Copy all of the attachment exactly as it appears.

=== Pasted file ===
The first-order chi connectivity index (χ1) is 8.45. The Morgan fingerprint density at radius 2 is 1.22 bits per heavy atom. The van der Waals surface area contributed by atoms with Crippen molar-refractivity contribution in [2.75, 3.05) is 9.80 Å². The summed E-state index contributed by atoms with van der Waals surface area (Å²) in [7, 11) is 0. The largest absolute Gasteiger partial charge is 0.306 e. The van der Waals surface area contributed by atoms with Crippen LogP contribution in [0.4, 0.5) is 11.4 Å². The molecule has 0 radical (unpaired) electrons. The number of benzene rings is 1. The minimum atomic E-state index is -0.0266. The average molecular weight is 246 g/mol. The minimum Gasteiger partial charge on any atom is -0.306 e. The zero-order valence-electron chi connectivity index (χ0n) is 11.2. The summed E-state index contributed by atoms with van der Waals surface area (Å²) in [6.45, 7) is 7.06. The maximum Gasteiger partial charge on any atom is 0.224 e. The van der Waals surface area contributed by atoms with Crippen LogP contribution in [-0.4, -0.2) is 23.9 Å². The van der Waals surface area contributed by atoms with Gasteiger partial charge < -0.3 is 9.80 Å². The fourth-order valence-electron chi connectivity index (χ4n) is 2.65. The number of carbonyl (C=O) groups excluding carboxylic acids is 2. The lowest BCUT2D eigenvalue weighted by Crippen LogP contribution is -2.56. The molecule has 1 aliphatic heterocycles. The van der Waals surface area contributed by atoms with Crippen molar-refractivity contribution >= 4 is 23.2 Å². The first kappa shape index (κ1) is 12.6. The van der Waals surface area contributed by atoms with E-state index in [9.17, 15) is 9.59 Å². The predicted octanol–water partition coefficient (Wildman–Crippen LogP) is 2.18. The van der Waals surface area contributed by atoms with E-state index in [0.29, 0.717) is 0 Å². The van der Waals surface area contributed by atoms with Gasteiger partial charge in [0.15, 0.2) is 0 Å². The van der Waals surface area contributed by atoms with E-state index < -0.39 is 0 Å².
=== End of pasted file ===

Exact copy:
The first-order chi connectivity index (χ1) is 8.45. The Morgan fingerprint density at radius 2 is 1.22 bits per heavy atom. The van der Waals surface area contributed by atoms with Crippen molar-refractivity contribution in [2.75, 3.05) is 9.80 Å². The summed E-state index contributed by atoms with van der Waals surface area (Å²) in [7, 11) is 0. The largest absolute Gasteiger partial charge is 0.306 e. The van der Waals surface area contributed by atoms with Crippen LogP contribution in [0.4, 0.5) is 11.4 Å². The molecule has 0 radical (unpaired) electrons. The number of benzene rings is 1. The minimum atomic E-state index is -0.0266. The average molecular weight is 246 g/mol. The minimum Gasteiger partial charge on any atom is -0.306 e. The zero-order valence-electron chi connectivity index (χ0n) is 11.2. The summed E-state index contributed by atoms with van der Waals surface area (Å²) in [6.45, 7) is 7.06. The maximum Gasteiger partial charge on any atom is 0.224 e. The van der Waals surface area contributed by atoms with Crippen LogP contribution in [-0.4, -0.2) is 23.9 Å². The van der Waals surface area contributed by atoms with Gasteiger partial charge < -0.3 is 9.80 Å². The fourth-order valence-electron chi connectivity index (χ4n) is 2.65. The number of carbonyl (C=O) groups excluding carboxylic acids is 2. The lowest BCUT2D eigenvalue weighted by Crippen LogP contribution is -2.56. The molecule has 1 aliphatic heterocycles. The van der Waals surface area contributed by atoms with Crippen molar-refractivity contribution >= 4 is 23.2 Å². The first kappa shape index (κ1) is 12.6. The van der Waals surface area contributed by atoms with E-state index in [9.17, 15) is 9.59 Å². The predicted octanol–water partition coefficient (Wildman–Crippen LogP) is 2.18. The van der Waals surface area contributed by atoms with E-state index in [0.29, 0.717) is 0 Å². The van der Waals surface area contributed by atoms with Gasteiger partial charge in [0.15, 0.2) is 0 Å². The van der Waals surface area contributed by atoms with E-state index < -0.39 is 0 Å².